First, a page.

My advice? Get moving as often as you can. It may be tough to start out, especially if your pain is wearing you down mentally as well as physically but let the high likelihood that you will feel better motivate you. Start slow and look for a balance of strength and endurance exercises, while mixing in your favorite aerobic activity – even if that means briskly walking around the block. Bring a resistance band along and stop at your local park or ballfield for some planks and monster walks.

You may be surprised to discover that your pain lessens or seems not as distracting as you get stronger and more fit. But if the pain persists, don’t hesitate to make an appointment with an orthopedic surgeon who can perform an in-depth assessment of your condition and even order some imaging to get to the bottom of the pain. They will be able to work with you to develop a comprehensive treatment plan to get through the rough spots as you embark on your new active and healthier life.

Dr. Michael Schwartz
is an orthopedic surgeon specializing in treatment of the shoulder, elbow and knee. He sees patients in White Plains and New Rochelle. Please call 914-849-7897 to make an appointment.

Jakub Tatka, MD, Joins White Plains Hospital Physician Associates

White Plains Hospital is pleased to welcome orthopedic surgeon Dr. Jakub Tatka to its Physician Associates Division. Dr. Tatka comes to White Plains Hospital from Columbia University’s Lawrence Hospital in Bronxville, NY. He is currently accepting appointments for both adults and children, for hip and knee conditions due to sports, arthritis, injuries and developmental disorders.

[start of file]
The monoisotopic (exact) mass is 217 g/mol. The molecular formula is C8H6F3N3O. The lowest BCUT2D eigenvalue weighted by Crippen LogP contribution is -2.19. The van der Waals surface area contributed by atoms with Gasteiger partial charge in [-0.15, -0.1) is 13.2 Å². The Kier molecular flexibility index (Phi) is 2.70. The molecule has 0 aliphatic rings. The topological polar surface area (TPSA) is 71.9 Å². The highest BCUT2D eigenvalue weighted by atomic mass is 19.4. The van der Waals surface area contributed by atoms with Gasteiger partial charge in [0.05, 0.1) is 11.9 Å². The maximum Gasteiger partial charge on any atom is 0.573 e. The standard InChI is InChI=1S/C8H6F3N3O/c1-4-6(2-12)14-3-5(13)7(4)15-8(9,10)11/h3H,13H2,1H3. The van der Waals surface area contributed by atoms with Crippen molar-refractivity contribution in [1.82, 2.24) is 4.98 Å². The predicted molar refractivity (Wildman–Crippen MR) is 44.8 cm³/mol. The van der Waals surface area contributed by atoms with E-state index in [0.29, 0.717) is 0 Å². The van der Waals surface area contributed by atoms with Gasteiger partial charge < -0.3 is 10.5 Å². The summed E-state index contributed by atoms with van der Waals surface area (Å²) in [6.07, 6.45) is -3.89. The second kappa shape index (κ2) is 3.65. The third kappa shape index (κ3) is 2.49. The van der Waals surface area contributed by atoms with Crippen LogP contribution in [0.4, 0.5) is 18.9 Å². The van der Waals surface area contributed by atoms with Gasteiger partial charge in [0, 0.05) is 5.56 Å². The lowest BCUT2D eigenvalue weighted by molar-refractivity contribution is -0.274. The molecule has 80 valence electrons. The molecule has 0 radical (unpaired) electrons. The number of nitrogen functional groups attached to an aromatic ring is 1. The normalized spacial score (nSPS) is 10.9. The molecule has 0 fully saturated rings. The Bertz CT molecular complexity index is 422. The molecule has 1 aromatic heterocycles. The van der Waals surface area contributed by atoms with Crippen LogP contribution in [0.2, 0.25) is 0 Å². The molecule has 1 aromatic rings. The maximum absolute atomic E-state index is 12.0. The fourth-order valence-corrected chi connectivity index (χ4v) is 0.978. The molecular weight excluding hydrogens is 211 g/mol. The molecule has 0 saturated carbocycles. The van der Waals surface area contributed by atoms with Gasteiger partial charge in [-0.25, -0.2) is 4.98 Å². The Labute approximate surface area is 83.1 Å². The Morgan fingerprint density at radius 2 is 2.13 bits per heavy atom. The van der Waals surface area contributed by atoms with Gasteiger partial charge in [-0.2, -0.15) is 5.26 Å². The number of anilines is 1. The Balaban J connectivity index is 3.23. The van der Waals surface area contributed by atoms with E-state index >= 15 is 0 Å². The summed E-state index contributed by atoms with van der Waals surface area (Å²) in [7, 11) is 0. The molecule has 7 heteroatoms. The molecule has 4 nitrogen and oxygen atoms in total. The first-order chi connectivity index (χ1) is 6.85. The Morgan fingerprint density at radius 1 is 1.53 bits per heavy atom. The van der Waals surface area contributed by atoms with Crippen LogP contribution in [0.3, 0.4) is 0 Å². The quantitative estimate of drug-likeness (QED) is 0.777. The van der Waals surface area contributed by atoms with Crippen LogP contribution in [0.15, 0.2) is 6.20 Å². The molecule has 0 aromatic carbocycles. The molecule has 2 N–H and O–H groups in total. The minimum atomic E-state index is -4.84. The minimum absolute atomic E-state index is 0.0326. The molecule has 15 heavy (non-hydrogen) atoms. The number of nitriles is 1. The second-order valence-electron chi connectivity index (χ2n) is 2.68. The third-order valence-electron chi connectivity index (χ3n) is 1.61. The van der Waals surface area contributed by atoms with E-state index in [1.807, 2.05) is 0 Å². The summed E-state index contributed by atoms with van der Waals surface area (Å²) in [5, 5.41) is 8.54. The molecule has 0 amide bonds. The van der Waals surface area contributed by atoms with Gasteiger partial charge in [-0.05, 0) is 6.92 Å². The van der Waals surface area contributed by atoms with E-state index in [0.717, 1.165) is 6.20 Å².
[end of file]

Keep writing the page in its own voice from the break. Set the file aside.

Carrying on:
Some of Dr. Tatka’s specialized procedures include periacetabular osteotomy for treatment of hip dysplasia, and surgical hip dislocation to address complex labral and femoroacetabular injuries and deformities. Dr. Tatka has extensive expertise in the Depuy Anterior Approach to total hip replacement, a highly specialized surgery involving fewer cuts to the surrounding muscle tissue, leading to less pain and a quicker recovery. He has traveled the world teaching surgeons this technique and has discussed his work at numerous professional meetings.
Dr. Tatka earned his medical degree at Stony Brook University, where he also completed his internship and residency in orthopedic surgery – serving as Administrative Chief Resident. He completed two fellowships at renown orthopedic institutions – one in Pelvis, Hip and Knee Reconstruction and Preservation at the Steadman Clinic, training under Dr. Joel Matta, pioneer of anterior hip replacement; and the other a Bernese Hip Preservation Fellowship at The Inselspital (University Hospital of Bern, Switzerland).

A certified Professional Ski Instructor, he is a traveling physician for the US Ski Team and has provided medical coverage for the ski and snowboard teams at various training events, races and trials all over the world. Dr. Tatka is the author of over 20 clinical abstracts, presentations, publications and manuscripts.

Dr. Tatka will see patients at the White Plains Hospital Physician Associates offices at 688 White Plains Road, Suite 225, Scarsdale and at the Center for Advanced Medicine & Surgery, 122 Maple Ave., Floor 8, White Plains. For appointments and more information, call (914) 849-7897.